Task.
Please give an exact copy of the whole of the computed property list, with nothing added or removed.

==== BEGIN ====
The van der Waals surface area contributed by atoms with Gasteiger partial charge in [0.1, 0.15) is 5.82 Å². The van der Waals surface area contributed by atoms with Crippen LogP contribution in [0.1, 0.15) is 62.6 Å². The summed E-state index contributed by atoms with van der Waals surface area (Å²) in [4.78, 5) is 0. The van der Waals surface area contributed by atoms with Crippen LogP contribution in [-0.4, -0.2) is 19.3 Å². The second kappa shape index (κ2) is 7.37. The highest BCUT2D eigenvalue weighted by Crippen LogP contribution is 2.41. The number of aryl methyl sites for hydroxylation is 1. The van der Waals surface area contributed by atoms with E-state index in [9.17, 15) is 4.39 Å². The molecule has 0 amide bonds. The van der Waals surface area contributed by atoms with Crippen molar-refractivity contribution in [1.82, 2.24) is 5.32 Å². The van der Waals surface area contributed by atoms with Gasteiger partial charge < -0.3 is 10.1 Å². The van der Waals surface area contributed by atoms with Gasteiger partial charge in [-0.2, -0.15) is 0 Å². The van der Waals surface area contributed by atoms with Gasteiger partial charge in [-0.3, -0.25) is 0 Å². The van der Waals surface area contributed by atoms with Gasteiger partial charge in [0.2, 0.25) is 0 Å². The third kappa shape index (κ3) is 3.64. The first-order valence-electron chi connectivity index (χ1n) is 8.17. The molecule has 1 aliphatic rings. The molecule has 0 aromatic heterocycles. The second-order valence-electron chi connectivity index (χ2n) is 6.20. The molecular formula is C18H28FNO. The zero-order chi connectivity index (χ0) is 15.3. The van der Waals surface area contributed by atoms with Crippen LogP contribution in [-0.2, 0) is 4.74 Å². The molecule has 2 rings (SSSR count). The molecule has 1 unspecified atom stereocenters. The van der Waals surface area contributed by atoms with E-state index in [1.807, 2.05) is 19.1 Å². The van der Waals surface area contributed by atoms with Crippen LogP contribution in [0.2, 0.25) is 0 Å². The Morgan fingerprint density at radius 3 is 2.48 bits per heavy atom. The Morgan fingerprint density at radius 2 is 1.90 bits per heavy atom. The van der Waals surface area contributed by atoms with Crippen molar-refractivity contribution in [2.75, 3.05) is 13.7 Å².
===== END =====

The van der Waals surface area contributed by atoms with Gasteiger partial charge in [0.1, 0.15) is 5.82 Å². The van der Waals surface area contributed by atoms with Crippen LogP contribution in [0.1, 0.15) is 62.6 Å². The summed E-state index contributed by atoms with van der Waals surface area (Å²) in [4.78, 5) is 0. The van der Waals surface area contributed by atoms with Crippen LogP contribution in [-0.4, -0.2) is 19.3 Å². The second kappa shape index (κ2) is 7.37. The highest BCUT2D eigenvalue weighted by Crippen LogP contribution is 2.41. The number of aryl methyl sites for hydroxylation is 1. The van der Waals surface area contributed by atoms with E-state index in [9.17, 15) is 4.39 Å². The molecule has 0 amide bonds. The van der Waals surface area contributed by atoms with Crippen molar-refractivity contribution in [1.82, 2.24) is 5.32 Å². The van der Waals surface area contributed by atoms with Gasteiger partial charge < -0.3 is 10.1 Å². The van der Waals surface area contributed by atoms with Gasteiger partial charge in [-0.2, -0.15) is 0 Å². The van der Waals surface area contributed by atoms with Gasteiger partial charge in [-0.3, -0.25) is 0 Å². The van der Waals surface area contributed by atoms with Gasteiger partial charge in [0.2, 0.25) is 0 Å². The third kappa shape index (κ3) is 3.64. The first-order valence-electron chi connectivity index (χ1n) is 8.17. The molecule has 1 aliphatic rings. The molecule has 0 aromatic heterocycles. The second-order valence-electron chi connectivity index (χ2n) is 6.20. The molecular formula is C18H28FNO. The zero-order chi connectivity index (χ0) is 15.3. The van der Waals surface area contributed by atoms with Crippen LogP contribution in [-0.2, 0) is 4.74 Å². The molecule has 2 rings (SSSR count). The molecule has 1 unspecified atom stereocenters. The van der Waals surface area contributed by atoms with E-state index in [1.807, 2.05) is 19.1 Å². The van der Waals surface area contributed by atoms with Crippen LogP contribution in [0.2, 0.25) is 0 Å². The Morgan fingerprint density at radius 3 is 2.48 bits per heavy atom. The Morgan fingerprint density at radius 2 is 1.90 bits per heavy atom. The van der Waals surface area contributed by atoms with Crippen molar-refractivity contribution in [2.75, 3.05) is 13.7 Å².